Porteous ordered his troops to fire warning shots over the crowd, which only succeeded in hitting several spectators in the tenement buildings opposite them. When this only added to the uproar, he insisted that his men shoot directly at the horde, threatening the reluctant soldiers with disciplinary charges if they disobeyed. Three people were instantly killed, and at least twelve wounded. The confusion this caused among the crowd enabled Porteous to order a retreat. The Guard began to flee, with the now thoroughly inflamed mob in hot pursuit. Porteous gave another order to fire at the multitude, which resulted in three more deaths and great many other casualties. This just spurred the crowd on. Their goal now was not merely to mourn Wilson’s death. They wanted revenge, and their target was Captain Porteous. If the onlookers had managed to get their hands on him at that moment, he would have been quickly torn to pieces.

Porteous made his report to a meeting of the city magistrates, only to find he was no more popular there than he had been among the mob. The magistrates were furious at the debacle, and had no desire to offer him much support. By the time the riot had quelled down, at least nine people were dead and some twenty more seriously injured. The official inquiry into the tragedy led to Porteous facing charges of manslaughter, maiming, and murder.

Porteous’ trial took place on July 5-9, 1736. He pleaded self-defense, and brought in witnesses who testified that he had not personally fired into the crowd. (Crown witnesses, naturally, asserted the reverse.) Although by the letter of the law, the defendant had a strong case, public sentiment was so against him that his conviction was virtually a foregone conclusion. It was decreed that on September 8, Porteous would follow Wilson to the gallows.

Although this verdict was welcomed in Scotland, London felt otherwise. His Majesty’s government felt that Porteous’ actions had been entirely called-for in the circumstances. Prime Minister Sir Robert Walpole granted Porteous a six-week reprieve. It was believed that a full pardon would soon follow.

The news that the Porteous would escape the noose after all outraged Edinburgh. The thought of the hated London government butting in to save a man they held responsible for the death of Scottish citizens just added further fuel to the public fire. A group of men–some of them holding prominent positions in Edinburgh society–secretly made their plans, determined that Porteous would not escape the punishment they felt he well deserved. These vigilantes spread the word that on September 8, they would assault the Tolbooth and deliver their own form of justice to the prisoner. Naturally, the authorities planned to have extra guards at the prison on that night.

The rumored date was, however, merely a ruse. On the night of September 7, some four thousand men quietly marched on Edinburgh, taking the castle garrison completely off-guard. The crowd broke into the City Guardhouse and emptied it of its store of weaponry. Then, they headed straight for the Tolbooth–and John Porteous. The city magistrates were helpless in the face of this very large, very well-armed, and very very determined army. The authorities sent frantic messages to all the garrisons quartered in the city, but these soldiers were disinclined to come to their aid.

By 11:30 p.m., the mob had succeeded in breaking down the prison door. After relieving the jailer of his keys, they marched on Porteous’ cell. The prisoner was savagely dragged outdoors, the his captors beating and kicking him all the way. Porteous was hauled to the site where Wilson had been executed, and a makeshift gallows was swiftly erected.

The former captain had a much more agonizing end than the one delivered to Andrew Wilson. After a rope was put around his neck, Porteous was repeatedly hauled up, then quickly lowered again. All the while, members of the mob beat him and even tried setting him on fire. This slow torture lasted for nearly an hour before it finally killed him. His body was pulled up one final time–like a macabre victory flag–and left dangling there while the mob silently dispersed into the darkness.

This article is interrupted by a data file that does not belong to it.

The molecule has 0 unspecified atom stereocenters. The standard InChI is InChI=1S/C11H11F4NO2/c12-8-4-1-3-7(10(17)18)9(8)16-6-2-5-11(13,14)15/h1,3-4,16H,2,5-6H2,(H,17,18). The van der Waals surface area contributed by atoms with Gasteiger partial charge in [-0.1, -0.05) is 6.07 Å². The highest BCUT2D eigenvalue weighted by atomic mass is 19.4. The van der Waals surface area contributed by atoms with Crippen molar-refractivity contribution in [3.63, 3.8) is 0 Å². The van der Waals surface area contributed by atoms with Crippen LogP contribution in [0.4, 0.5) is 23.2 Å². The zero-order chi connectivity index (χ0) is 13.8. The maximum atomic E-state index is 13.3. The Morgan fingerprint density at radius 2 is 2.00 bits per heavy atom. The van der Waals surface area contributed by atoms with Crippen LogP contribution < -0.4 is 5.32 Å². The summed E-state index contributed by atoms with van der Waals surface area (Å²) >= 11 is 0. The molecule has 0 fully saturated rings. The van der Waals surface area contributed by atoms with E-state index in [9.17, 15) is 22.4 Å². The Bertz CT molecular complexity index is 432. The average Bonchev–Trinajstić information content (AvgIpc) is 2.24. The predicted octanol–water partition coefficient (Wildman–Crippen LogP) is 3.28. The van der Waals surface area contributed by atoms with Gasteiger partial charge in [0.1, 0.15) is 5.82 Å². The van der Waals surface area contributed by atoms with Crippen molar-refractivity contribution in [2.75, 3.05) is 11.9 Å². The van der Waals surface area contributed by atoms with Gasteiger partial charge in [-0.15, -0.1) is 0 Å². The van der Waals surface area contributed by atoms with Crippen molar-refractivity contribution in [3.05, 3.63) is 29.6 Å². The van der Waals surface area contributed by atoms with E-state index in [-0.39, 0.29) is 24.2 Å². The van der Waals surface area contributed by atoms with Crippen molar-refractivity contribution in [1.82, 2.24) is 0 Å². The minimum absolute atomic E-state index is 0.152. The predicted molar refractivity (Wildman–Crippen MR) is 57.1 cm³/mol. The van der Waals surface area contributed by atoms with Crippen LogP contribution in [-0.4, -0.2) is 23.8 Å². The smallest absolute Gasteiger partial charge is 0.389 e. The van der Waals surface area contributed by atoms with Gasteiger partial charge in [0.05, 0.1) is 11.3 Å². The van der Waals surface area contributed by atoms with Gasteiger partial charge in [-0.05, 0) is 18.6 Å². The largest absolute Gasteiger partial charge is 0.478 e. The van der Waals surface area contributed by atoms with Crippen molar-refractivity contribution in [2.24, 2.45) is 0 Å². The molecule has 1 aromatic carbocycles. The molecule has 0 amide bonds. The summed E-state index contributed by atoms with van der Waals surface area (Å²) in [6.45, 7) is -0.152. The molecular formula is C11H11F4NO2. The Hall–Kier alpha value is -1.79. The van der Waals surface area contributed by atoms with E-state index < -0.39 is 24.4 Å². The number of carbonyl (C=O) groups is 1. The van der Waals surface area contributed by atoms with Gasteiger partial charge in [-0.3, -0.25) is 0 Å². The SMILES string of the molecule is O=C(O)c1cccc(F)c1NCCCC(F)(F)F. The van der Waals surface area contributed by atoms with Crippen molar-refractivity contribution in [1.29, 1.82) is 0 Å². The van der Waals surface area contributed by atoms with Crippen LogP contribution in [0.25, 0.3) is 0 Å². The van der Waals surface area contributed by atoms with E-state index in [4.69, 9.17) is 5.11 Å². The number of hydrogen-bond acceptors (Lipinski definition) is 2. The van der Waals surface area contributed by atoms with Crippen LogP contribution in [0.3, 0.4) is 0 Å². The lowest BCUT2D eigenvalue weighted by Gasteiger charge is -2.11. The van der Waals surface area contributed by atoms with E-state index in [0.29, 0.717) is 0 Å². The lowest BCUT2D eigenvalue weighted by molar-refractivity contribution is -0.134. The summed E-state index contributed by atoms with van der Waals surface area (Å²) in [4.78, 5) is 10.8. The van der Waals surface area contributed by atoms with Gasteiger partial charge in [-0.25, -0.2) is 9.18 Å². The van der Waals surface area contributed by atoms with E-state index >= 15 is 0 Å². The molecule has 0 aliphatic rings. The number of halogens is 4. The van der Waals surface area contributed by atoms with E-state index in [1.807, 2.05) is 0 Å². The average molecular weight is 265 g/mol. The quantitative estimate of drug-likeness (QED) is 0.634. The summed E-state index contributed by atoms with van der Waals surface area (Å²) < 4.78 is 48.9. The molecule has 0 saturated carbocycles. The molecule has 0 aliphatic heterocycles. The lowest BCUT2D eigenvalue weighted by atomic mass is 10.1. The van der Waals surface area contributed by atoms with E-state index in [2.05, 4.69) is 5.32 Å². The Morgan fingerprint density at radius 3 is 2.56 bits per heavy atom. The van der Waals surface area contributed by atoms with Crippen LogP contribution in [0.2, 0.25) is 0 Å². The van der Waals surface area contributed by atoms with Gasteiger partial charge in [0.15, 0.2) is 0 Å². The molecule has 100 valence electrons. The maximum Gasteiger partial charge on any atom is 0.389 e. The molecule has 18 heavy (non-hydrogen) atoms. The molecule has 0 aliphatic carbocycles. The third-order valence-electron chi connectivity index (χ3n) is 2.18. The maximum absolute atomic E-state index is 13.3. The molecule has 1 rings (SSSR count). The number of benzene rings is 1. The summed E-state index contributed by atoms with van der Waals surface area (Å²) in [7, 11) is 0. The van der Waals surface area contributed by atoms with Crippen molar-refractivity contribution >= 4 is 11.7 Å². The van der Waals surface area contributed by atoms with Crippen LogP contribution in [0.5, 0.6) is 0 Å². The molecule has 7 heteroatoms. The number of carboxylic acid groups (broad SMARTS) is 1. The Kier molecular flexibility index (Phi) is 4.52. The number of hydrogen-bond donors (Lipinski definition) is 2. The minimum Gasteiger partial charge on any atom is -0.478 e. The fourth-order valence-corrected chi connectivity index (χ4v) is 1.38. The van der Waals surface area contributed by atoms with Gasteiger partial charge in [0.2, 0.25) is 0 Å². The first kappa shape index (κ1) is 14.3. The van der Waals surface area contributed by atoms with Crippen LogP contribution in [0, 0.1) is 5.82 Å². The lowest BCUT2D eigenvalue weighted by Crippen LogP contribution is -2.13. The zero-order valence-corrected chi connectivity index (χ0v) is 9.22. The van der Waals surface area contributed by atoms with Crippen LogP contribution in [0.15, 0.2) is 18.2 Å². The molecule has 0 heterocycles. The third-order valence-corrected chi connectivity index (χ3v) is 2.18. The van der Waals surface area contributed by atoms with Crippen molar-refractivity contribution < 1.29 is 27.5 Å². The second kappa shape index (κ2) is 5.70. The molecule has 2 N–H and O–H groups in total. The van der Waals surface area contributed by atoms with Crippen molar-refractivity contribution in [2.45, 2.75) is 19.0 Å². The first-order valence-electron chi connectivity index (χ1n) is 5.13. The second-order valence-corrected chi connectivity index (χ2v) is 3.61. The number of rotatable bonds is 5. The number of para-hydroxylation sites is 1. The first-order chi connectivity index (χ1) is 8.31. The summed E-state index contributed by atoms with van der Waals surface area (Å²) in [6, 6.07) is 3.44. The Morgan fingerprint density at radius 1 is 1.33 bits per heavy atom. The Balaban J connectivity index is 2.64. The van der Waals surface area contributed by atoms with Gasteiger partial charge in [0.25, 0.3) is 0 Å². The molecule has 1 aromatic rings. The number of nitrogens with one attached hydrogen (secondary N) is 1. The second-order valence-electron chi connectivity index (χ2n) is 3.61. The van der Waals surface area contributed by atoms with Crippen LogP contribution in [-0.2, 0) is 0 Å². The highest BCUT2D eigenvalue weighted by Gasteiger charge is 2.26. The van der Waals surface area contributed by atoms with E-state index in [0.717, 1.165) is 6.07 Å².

London was indignant at the news of Porteous’ grisly end, and ordered an inquiry into the affair. A reward of £200 pounds–as well as a promise of immunity–was offered for anyone who would give information about the lynching. It was all in vain. Although everyone in the city must have known who was involved in Porteous’ murder, they kept that knowledge to themselves. No one was ever punished, or even publicly identified, for their part in the grim doings of September 7.

The English government settled for fining Edinburgh £2000, with the money to be paid to Porteous’ widow. Probably very wisely, that lady then left Scotland for good. The Lord Provost, whom London blamed for failing to prevent the incident, was fired from his post. All the clergymen in Scotland were ordered to issue threats of arrest to anyone involved in Porteous’ murder. These instructions were largely ignored. Scots tend to have long memories. Public opinion remained so bitter against John Porteous that it was not until 1973 that his grave in Greyfriars Kirkyard was given a proper headstone.

As for George Robertson, he managed to escape to Rotterdam, where he became the proprietor of a successful tavern. He also supplemented his income by acting as an informant for Scottish customs officers, giving them information on the local smugglers. According to a 1789 pamphlet, Robertson “at last got into some way with the English smugglers, and ruined many of them. The Dutch got information of him, and he took the hint and escaped over to London…he skulked about in London for some time, and got letters from those he did for in Scotland; and he applied to that hero, William Duke of Cumberland, who procured him a pardon from the King; and at last he died in misery in London.”

There are no happy endings in this story.

[There is one quaint footnote to our ugly little tale. In his leisure moments, Porteous was a renowned and skillful golfer. In 1724, he and one Alexander Elphinston played the first golf match to be reported in the newspapers. Among the spectators were the Duke of Hamilton, the Earl of Morton, “and a great many persons of distinction.” The wager was twenty guineas, with Mr. Elphinston coming out the winner. Scottish true crime historian William Roughead’s last word on Porteous was, “one would fain hope that such a good golfer was not so great a rogue.”]

Strange Company: The Porteous Riot; Or, Why Some People Should Just Stick to Golf